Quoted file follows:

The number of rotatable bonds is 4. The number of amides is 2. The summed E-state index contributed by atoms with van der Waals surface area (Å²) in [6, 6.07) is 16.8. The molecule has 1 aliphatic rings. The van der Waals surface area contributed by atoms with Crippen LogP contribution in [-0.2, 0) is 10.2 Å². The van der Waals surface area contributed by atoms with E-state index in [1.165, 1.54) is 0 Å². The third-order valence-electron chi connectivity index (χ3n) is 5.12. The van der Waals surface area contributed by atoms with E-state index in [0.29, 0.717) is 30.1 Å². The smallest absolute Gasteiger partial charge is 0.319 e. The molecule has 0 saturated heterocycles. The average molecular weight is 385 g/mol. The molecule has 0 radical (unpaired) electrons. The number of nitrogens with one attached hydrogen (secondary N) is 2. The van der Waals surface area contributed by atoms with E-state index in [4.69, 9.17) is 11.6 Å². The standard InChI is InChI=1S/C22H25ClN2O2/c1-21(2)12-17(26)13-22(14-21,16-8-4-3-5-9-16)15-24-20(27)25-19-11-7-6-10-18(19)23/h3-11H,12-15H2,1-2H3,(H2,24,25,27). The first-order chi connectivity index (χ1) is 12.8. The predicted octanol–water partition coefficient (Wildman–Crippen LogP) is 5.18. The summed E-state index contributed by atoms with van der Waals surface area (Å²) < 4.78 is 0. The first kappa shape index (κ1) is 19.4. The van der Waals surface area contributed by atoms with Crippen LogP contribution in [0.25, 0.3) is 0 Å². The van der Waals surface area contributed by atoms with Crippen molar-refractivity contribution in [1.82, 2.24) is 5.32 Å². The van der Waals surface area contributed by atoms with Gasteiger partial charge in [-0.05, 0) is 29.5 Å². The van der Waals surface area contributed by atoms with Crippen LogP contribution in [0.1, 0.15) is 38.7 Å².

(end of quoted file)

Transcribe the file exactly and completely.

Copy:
The number of rotatable bonds is 4. The number of amides is 2. The summed E-state index contributed by atoms with van der Waals surface area (Å²) in [6, 6.07) is 16.8. The molecule has 1 aliphatic rings. The van der Waals surface area contributed by atoms with Crippen LogP contribution in [-0.2, 0) is 10.2 Å². The van der Waals surface area contributed by atoms with E-state index in [1.165, 1.54) is 0 Å². The third-order valence-electron chi connectivity index (χ3n) is 5.12. The van der Waals surface area contributed by atoms with E-state index in [0.29, 0.717) is 30.1 Å². The smallest absolute Gasteiger partial charge is 0.319 e. The molecule has 0 saturated heterocycles. The average molecular weight is 385 g/mol. The molecule has 0 radical (unpaired) electrons. The number of nitrogens with one attached hydrogen (secondary N) is 2. The van der Waals surface area contributed by atoms with E-state index in [4.69, 9.17) is 11.6 Å². The standard InChI is InChI=1S/C22H25ClN2O2/c1-21(2)12-17(26)13-22(14-21,16-8-4-3-5-9-16)15-24-20(27)25-19-11-7-6-10-18(19)23/h3-11H,12-15H2,1-2H3,(H2,24,25,27). The first-order chi connectivity index (χ1) is 12.8. The predicted octanol–water partition coefficient (Wildman–Crippen LogP) is 5.18. The summed E-state index contributed by atoms with van der Waals surface area (Å²) < 4.78 is 0. The first kappa shape index (κ1) is 19.4. The van der Waals surface area contributed by atoms with Crippen LogP contribution in [0.25, 0.3) is 0 Å². The van der Waals surface area contributed by atoms with Crippen molar-refractivity contribution in [1.82, 2.24) is 5.32 Å². The van der Waals surface area contributed by atoms with Gasteiger partial charge in [-0.05, 0) is 29.5 Å². The van der Waals surface area contributed by atoms with Crippen LogP contribution in [0.1, 0.15) is 38.7 Å².